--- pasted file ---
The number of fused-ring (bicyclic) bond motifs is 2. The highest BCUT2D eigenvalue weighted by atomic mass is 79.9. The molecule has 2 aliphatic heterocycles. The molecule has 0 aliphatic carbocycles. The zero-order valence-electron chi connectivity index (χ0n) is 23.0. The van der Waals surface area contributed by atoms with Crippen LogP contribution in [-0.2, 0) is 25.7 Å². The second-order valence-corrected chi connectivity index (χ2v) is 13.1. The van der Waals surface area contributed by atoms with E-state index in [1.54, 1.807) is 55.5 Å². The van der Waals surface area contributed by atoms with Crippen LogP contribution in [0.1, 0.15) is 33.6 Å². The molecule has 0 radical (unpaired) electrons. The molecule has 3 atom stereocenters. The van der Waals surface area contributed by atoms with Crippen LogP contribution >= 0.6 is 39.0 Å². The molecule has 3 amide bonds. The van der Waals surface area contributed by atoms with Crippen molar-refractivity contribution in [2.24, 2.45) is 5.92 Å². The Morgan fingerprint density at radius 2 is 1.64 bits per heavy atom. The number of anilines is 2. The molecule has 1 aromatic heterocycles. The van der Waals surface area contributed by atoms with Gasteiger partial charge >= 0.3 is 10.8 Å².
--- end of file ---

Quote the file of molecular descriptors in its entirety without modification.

The number of fused-ring (bicyclic) bond motifs is 2. The highest BCUT2D eigenvalue weighted by atomic mass is 79.9. The molecule has 2 aliphatic heterocycles. The molecule has 0 aliphatic carbocycles. The zero-order valence-electron chi connectivity index (χ0n) is 23.0. The van der Waals surface area contributed by atoms with Crippen LogP contribution in [-0.2, 0) is 25.7 Å². The second-order valence-corrected chi connectivity index (χ2v) is 13.1. The van der Waals surface area contributed by atoms with E-state index in [1.54, 1.807) is 55.5 Å². The van der Waals surface area contributed by atoms with Crippen LogP contribution in [0.1, 0.15) is 33.6 Å². The molecule has 0 radical (unpaired) electrons. The molecule has 3 atom stereocenters. The van der Waals surface area contributed by atoms with Crippen LogP contribution >= 0.6 is 39.0 Å². The molecule has 3 amide bonds. The van der Waals surface area contributed by atoms with Crippen molar-refractivity contribution in [2.24, 2.45) is 5.92 Å². The Morgan fingerprint density at radius 2 is 1.64 bits per heavy atom. The number of anilines is 2. The molecule has 1 aromatic heterocycles. The van der Waals surface area contributed by atoms with Gasteiger partial charge >= 0.3 is 10.8 Å².